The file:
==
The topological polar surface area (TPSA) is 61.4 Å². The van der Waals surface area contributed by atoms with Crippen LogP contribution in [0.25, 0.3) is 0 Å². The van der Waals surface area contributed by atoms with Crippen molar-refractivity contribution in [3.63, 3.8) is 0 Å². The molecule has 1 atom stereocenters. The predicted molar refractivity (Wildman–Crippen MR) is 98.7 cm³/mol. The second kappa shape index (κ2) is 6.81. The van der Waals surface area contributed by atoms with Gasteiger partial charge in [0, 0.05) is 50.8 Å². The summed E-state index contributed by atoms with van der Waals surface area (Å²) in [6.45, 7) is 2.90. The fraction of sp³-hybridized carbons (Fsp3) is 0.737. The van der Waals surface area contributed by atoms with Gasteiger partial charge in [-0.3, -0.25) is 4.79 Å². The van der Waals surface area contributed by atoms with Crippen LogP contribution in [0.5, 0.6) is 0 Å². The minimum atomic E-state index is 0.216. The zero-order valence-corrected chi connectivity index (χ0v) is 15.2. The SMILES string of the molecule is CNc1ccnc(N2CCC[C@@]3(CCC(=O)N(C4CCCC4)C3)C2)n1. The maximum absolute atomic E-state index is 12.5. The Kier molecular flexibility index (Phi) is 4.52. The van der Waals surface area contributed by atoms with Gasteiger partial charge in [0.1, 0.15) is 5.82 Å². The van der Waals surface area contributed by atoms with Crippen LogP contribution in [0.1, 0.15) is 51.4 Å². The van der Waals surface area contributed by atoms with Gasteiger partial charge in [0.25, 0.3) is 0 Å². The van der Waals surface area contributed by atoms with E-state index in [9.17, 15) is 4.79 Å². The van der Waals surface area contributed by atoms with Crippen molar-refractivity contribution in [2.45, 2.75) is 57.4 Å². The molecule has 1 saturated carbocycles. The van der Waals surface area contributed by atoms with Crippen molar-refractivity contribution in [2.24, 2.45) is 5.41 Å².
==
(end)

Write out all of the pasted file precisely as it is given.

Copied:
The topological polar surface area (TPSA) is 61.4 Å². The van der Waals surface area contributed by atoms with Crippen LogP contribution in [0.25, 0.3) is 0 Å². The van der Waals surface area contributed by atoms with Crippen molar-refractivity contribution in [3.63, 3.8) is 0 Å². The molecule has 1 atom stereocenters. The predicted molar refractivity (Wildman–Crippen MR) is 98.7 cm³/mol. The second kappa shape index (κ2) is 6.81. The van der Waals surface area contributed by atoms with Gasteiger partial charge in [0, 0.05) is 50.8 Å². The summed E-state index contributed by atoms with van der Waals surface area (Å²) in [6.45, 7) is 2.90. The fraction of sp³-hybridized carbons (Fsp3) is 0.737. The van der Waals surface area contributed by atoms with Gasteiger partial charge in [-0.3, -0.25) is 4.79 Å². The van der Waals surface area contributed by atoms with Crippen LogP contribution in [0.5, 0.6) is 0 Å². The minimum atomic E-state index is 0.216. The zero-order valence-corrected chi connectivity index (χ0v) is 15.2. The SMILES string of the molecule is CNc1ccnc(N2CCC[C@@]3(CCC(=O)N(C4CCCC4)C3)C2)n1. The maximum absolute atomic E-state index is 12.5. The Kier molecular flexibility index (Phi) is 4.52. The van der Waals surface area contributed by atoms with Gasteiger partial charge in [0.1, 0.15) is 5.82 Å². The van der Waals surface area contributed by atoms with Crippen LogP contribution in [0.1, 0.15) is 51.4 Å². The van der Waals surface area contributed by atoms with Gasteiger partial charge in [0.25, 0.3) is 0 Å². The van der Waals surface area contributed by atoms with E-state index in [9.17, 15) is 4.79 Å². The van der Waals surface area contributed by atoms with Crippen molar-refractivity contribution in [2.45, 2.75) is 57.4 Å². The molecule has 1 saturated carbocycles. The van der Waals surface area contributed by atoms with Crippen molar-refractivity contribution in [2.24, 2.45) is 5.41 Å².